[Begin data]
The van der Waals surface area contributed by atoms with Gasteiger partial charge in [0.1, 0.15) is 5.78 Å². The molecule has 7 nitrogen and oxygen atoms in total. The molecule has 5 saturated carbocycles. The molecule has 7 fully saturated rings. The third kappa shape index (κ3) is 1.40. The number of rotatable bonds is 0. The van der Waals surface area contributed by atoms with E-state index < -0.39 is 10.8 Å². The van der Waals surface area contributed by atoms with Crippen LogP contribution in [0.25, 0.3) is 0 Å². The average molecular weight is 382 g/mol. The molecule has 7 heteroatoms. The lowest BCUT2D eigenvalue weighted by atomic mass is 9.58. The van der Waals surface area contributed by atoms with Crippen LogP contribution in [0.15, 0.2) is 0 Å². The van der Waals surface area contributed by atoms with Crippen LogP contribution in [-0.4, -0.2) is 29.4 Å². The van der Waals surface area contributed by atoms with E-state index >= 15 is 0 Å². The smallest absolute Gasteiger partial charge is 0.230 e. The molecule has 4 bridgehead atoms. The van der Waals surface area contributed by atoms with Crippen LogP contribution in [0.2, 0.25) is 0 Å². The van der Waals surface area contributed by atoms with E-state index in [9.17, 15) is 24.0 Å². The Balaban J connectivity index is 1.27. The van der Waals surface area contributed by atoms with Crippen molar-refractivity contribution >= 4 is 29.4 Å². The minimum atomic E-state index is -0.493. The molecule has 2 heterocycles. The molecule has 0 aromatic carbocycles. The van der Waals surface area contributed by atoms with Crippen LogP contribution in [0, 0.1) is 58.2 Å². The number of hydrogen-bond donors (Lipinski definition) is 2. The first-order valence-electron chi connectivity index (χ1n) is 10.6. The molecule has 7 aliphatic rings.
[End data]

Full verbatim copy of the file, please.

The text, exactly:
The van der Waals surface area contributed by atoms with Gasteiger partial charge in [0.1, 0.15) is 5.78 Å². The molecule has 7 nitrogen and oxygen atoms in total. The molecule has 5 saturated carbocycles. The molecule has 7 fully saturated rings. The third kappa shape index (κ3) is 1.40. The number of rotatable bonds is 0. The van der Waals surface area contributed by atoms with E-state index < -0.39 is 10.8 Å². The van der Waals surface area contributed by atoms with Crippen LogP contribution in [0.25, 0.3) is 0 Å². The average molecular weight is 382 g/mol. The molecule has 7 heteroatoms. The lowest BCUT2D eigenvalue weighted by atomic mass is 9.58. The van der Waals surface area contributed by atoms with Crippen LogP contribution in [0.15, 0.2) is 0 Å². The van der Waals surface area contributed by atoms with Crippen LogP contribution in [-0.4, -0.2) is 29.4 Å². The van der Waals surface area contributed by atoms with E-state index >= 15 is 0 Å². The smallest absolute Gasteiger partial charge is 0.230 e. The molecule has 4 bridgehead atoms. The van der Waals surface area contributed by atoms with Crippen LogP contribution in [0.2, 0.25) is 0 Å². The van der Waals surface area contributed by atoms with E-state index in [9.17, 15) is 24.0 Å². The Balaban J connectivity index is 1.27. The van der Waals surface area contributed by atoms with Crippen molar-refractivity contribution >= 4 is 29.4 Å². The minimum atomic E-state index is -0.493. The molecule has 2 heterocycles. The molecule has 0 aromatic carbocycles. The van der Waals surface area contributed by atoms with Crippen LogP contribution in [0, 0.1) is 58.2 Å². The number of hydrogen-bond donors (Lipinski definition) is 2. The first-order valence-electron chi connectivity index (χ1n) is 10.6. The molecule has 7 aliphatic rings.